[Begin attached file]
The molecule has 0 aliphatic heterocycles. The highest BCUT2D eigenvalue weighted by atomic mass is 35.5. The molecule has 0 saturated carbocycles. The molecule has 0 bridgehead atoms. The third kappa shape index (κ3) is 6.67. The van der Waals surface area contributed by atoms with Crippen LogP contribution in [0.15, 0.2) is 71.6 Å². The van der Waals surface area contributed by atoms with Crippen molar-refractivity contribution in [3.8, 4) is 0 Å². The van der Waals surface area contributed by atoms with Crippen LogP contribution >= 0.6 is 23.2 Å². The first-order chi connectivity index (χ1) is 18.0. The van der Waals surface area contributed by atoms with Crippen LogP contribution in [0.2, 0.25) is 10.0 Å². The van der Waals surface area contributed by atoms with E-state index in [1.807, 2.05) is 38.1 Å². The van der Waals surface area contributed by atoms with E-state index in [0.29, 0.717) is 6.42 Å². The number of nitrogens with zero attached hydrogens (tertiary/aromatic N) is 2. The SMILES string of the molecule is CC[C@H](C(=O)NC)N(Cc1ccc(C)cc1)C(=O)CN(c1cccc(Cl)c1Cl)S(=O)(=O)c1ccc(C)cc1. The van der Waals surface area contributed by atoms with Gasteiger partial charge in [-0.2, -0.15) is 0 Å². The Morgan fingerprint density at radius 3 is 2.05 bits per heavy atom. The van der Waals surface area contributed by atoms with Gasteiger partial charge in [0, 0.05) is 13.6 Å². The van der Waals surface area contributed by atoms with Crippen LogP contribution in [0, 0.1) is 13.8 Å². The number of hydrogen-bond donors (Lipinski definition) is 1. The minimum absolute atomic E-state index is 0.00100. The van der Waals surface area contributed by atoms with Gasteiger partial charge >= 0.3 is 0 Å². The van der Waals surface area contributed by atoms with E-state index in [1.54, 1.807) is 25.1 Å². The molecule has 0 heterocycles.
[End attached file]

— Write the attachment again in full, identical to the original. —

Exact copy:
The molecule has 0 aliphatic heterocycles. The highest BCUT2D eigenvalue weighted by atomic mass is 35.5. The molecule has 0 saturated carbocycles. The molecule has 0 bridgehead atoms. The third kappa shape index (κ3) is 6.67. The van der Waals surface area contributed by atoms with Crippen LogP contribution in [0.15, 0.2) is 71.6 Å². The van der Waals surface area contributed by atoms with Crippen molar-refractivity contribution in [3.8, 4) is 0 Å². The van der Waals surface area contributed by atoms with Crippen LogP contribution >= 0.6 is 23.2 Å². The first-order chi connectivity index (χ1) is 18.0. The van der Waals surface area contributed by atoms with Crippen LogP contribution in [0.2, 0.25) is 10.0 Å². The van der Waals surface area contributed by atoms with E-state index in [1.807, 2.05) is 38.1 Å². The van der Waals surface area contributed by atoms with E-state index in [0.29, 0.717) is 6.42 Å². The number of nitrogens with zero attached hydrogens (tertiary/aromatic N) is 2. The SMILES string of the molecule is CC[C@H](C(=O)NC)N(Cc1ccc(C)cc1)C(=O)CN(c1cccc(Cl)c1Cl)S(=O)(=O)c1ccc(C)cc1. The van der Waals surface area contributed by atoms with Gasteiger partial charge in [-0.2, -0.15) is 0 Å². The Morgan fingerprint density at radius 3 is 2.05 bits per heavy atom. The van der Waals surface area contributed by atoms with Gasteiger partial charge in [0, 0.05) is 13.6 Å². The van der Waals surface area contributed by atoms with Crippen LogP contribution in [0, 0.1) is 13.8 Å². The number of hydrogen-bond donors (Lipinski definition) is 1. The minimum absolute atomic E-state index is 0.00100. The van der Waals surface area contributed by atoms with Gasteiger partial charge >= 0.3 is 0 Å². The van der Waals surface area contributed by atoms with E-state index in [1.54, 1.807) is 25.1 Å². The molecule has 0 heterocycles.